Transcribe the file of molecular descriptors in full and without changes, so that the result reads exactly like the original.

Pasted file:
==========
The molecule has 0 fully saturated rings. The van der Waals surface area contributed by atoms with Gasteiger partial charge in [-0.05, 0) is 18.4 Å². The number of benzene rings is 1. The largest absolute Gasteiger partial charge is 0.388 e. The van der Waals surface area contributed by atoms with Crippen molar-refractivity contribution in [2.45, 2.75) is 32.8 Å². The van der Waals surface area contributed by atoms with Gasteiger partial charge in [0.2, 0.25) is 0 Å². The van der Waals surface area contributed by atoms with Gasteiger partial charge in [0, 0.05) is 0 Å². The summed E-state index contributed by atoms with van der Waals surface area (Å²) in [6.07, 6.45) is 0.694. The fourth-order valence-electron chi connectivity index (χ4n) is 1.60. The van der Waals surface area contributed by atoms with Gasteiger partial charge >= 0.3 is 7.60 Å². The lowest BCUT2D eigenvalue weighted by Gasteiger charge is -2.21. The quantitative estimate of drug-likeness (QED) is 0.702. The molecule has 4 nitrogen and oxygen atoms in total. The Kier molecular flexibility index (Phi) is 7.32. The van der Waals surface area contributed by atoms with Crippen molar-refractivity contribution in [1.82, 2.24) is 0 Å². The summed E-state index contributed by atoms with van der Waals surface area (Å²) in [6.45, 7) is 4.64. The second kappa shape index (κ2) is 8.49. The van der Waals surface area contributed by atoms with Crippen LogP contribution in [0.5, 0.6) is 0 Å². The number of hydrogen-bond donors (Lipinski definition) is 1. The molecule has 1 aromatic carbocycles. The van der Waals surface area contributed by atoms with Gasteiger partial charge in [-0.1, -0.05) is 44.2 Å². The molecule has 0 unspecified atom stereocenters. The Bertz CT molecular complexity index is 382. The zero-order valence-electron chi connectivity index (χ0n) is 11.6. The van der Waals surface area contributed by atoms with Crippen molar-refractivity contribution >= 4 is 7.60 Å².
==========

The molecule has 0 fully saturated rings. The van der Waals surface area contributed by atoms with Gasteiger partial charge in [-0.05, 0) is 18.4 Å². The number of benzene rings is 1. The largest absolute Gasteiger partial charge is 0.388 e. The van der Waals surface area contributed by atoms with Crippen molar-refractivity contribution in [2.45, 2.75) is 32.8 Å². The van der Waals surface area contributed by atoms with Gasteiger partial charge in [0.2, 0.25) is 0 Å². The van der Waals surface area contributed by atoms with Gasteiger partial charge in [0, 0.05) is 0 Å². The summed E-state index contributed by atoms with van der Waals surface area (Å²) in [6.07, 6.45) is 0.694. The fourth-order valence-electron chi connectivity index (χ4n) is 1.60. The van der Waals surface area contributed by atoms with Gasteiger partial charge >= 0.3 is 7.60 Å². The lowest BCUT2D eigenvalue weighted by Gasteiger charge is -2.21. The quantitative estimate of drug-likeness (QED) is 0.702. The molecule has 4 nitrogen and oxygen atoms in total. The Kier molecular flexibility index (Phi) is 7.32. The van der Waals surface area contributed by atoms with Crippen molar-refractivity contribution in [1.82, 2.24) is 0 Å². The summed E-state index contributed by atoms with van der Waals surface area (Å²) in [6.45, 7) is 4.64. The second kappa shape index (κ2) is 8.49. The van der Waals surface area contributed by atoms with Crippen LogP contribution in [0.5, 0.6) is 0 Å². The number of hydrogen-bond donors (Lipinski definition) is 1. The molecule has 1 aromatic carbocycles. The van der Waals surface area contributed by atoms with Gasteiger partial charge in [-0.1, -0.05) is 44.2 Å². The molecule has 0 unspecified atom stereocenters. The Bertz CT molecular complexity index is 382. The zero-order valence-electron chi connectivity index (χ0n) is 11.6. The van der Waals surface area contributed by atoms with Crippen molar-refractivity contribution >= 4 is 7.60 Å².